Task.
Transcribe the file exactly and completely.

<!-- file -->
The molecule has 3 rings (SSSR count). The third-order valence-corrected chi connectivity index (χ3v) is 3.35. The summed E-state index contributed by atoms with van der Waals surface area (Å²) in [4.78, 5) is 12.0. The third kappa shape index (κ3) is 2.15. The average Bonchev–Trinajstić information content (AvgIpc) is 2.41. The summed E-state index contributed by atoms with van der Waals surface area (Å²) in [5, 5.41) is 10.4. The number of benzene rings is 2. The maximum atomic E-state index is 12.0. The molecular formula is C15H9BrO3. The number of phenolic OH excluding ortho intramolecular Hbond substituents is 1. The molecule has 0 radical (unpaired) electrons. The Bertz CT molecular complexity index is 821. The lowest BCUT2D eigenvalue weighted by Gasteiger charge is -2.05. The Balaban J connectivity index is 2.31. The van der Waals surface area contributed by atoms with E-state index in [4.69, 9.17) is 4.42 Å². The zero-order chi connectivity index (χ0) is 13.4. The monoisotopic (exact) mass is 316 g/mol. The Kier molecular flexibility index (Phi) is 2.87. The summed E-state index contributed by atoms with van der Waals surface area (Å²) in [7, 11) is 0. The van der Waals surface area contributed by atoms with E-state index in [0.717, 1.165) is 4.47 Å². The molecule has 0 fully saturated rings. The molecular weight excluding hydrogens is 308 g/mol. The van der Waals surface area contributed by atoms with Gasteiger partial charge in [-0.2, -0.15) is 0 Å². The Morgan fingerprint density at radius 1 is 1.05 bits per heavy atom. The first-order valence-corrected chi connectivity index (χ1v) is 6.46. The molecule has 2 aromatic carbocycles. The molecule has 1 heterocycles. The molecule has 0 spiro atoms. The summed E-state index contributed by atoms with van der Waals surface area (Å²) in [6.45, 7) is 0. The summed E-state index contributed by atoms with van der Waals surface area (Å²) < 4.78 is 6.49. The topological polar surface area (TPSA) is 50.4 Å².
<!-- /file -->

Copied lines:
The molecule has 3 rings (SSSR count). The third-order valence-corrected chi connectivity index (χ3v) is 3.35. The summed E-state index contributed by atoms with van der Waals surface area (Å²) in [4.78, 5) is 12.0. The third kappa shape index (κ3) is 2.15. The average Bonchev–Trinajstić information content (AvgIpc) is 2.41. The summed E-state index contributed by atoms with van der Waals surface area (Å²) in [5, 5.41) is 10.4. The number of benzene rings is 2. The maximum atomic E-state index is 12.0. The molecular formula is C15H9BrO3. The number of phenolic OH excluding ortho intramolecular Hbond substituents is 1. The molecule has 0 radical (unpaired) electrons. The Bertz CT molecular complexity index is 821. The lowest BCUT2D eigenvalue weighted by Gasteiger charge is -2.05. The Balaban J connectivity index is 2.31. The van der Waals surface area contributed by atoms with E-state index in [4.69, 9.17) is 4.42 Å². The zero-order chi connectivity index (χ0) is 13.4. The monoisotopic (exact) mass is 316 g/mol. The Kier molecular flexibility index (Phi) is 2.87. The summed E-state index contributed by atoms with van der Waals surface area (Å²) in [7, 11) is 0. The van der Waals surface area contributed by atoms with E-state index in [0.717, 1.165) is 4.47 Å². The molecule has 0 fully saturated rings. The molecular weight excluding hydrogens is 308 g/mol. The van der Waals surface area contributed by atoms with Gasteiger partial charge in [-0.2, -0.15) is 0 Å². The Morgan fingerprint density at radius 1 is 1.05 bits per heavy atom. The first-order valence-corrected chi connectivity index (χ1v) is 6.46. The molecule has 2 aromatic carbocycles. The molecule has 1 heterocycles. The molecule has 0 spiro atoms. The summed E-state index contributed by atoms with van der Waals surface area (Å²) in [6.45, 7) is 0. The summed E-state index contributed by atoms with van der Waals surface area (Å²) < 4.78 is 6.49. The topological polar surface area (TPSA) is 50.4 Å².